Writer Hattie Holden Edmonds on drawing inspiration from a fisherman’s hut and the fresh air of the Kentish seaside town of Whitstable. Interview: Gabrielle Jaffe
Five years before we bought the fisherman’s hut in Whitstable, I’d cut out an image of a similar-looking place from a magazine and stuck it on my wall. We were visiting a friend when we turned the corner and saw this hut that looked almost identical to the one in the picture. My husband made me put a note under the door, asking the owners if they were selling. By the time we arrived back in London, we had a message from them on our answerphone.
The twist was that the price the couple wanted was the exact amount that had just come into my bank account after my dad’s will had gone through. It felt like fate. I bought the place without even looking inside.
I spend my summers here, and every other weekend in winter. Even a weekend feels like a week’s break, as it’s so revitalising. We go for long swims and walks along the shingle beach and pull oysters straight out of the sea. At night, the view of the twinkling lights on the Isle of Sheppey puts us in a holiday mood.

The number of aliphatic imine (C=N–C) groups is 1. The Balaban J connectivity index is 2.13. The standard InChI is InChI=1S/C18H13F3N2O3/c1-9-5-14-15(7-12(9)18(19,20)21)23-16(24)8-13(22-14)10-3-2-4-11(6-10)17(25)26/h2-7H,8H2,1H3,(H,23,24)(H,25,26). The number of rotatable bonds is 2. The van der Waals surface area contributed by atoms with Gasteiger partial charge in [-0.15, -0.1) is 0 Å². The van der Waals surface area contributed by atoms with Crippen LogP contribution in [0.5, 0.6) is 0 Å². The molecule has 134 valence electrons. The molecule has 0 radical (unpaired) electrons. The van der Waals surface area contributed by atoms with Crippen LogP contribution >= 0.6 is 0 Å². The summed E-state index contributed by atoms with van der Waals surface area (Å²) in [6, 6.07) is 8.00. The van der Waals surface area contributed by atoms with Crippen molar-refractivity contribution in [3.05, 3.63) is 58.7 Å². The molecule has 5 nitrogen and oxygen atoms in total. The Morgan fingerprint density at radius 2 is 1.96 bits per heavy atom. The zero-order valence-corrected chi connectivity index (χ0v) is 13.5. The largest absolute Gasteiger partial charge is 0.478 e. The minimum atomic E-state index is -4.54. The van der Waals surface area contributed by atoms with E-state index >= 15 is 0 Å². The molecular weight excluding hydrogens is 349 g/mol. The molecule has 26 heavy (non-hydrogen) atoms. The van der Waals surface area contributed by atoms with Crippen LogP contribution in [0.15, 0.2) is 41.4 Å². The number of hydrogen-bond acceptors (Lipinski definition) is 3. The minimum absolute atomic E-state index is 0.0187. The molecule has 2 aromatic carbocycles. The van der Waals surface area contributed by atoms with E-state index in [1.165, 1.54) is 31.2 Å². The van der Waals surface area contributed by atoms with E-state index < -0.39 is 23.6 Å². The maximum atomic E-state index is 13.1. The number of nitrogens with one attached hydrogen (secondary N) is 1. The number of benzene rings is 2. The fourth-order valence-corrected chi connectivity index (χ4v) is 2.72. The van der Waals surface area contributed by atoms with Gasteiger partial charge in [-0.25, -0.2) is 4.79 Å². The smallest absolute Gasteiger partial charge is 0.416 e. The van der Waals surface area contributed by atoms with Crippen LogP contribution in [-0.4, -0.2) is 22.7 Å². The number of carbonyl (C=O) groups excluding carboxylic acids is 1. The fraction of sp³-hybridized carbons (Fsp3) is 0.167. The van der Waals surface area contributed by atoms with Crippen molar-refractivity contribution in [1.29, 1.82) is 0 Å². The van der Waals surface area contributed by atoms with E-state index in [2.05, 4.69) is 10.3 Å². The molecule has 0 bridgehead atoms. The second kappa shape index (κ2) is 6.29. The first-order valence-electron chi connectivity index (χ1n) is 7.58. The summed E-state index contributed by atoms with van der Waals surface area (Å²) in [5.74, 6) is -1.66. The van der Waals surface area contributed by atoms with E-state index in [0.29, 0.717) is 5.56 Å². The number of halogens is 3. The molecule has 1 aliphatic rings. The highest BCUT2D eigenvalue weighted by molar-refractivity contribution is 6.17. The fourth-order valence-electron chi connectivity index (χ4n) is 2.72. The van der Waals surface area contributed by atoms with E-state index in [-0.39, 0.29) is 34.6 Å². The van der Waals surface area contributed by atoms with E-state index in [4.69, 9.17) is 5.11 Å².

I mostly visit Whitstable for pleasure, to blow away the cobwebs so I can return refreshed to write in London. But sometimes I’ll go with a couple of scriptwriter friends. We write during the day, then play in the evenings. My table is by the window and it can be distracting watching people migrate towards the shore. It’s impossible not to want to join them. I’m a less disciplined writer here than in London but, as a result, it doesn’t feel like work at all. For me the sea is a place to dream and to let your horizons expand.
Hattie's book Cinema Lumière is £7.99 from RedDoor Publishing). For more information, visit hattieholdenedmonds.com
"We go for long swims and walks along the shingle beach and pull oysters straight out of the sea. At night, the view of the twinkling lights on the Isle of Sheppey puts us in a holiday mood."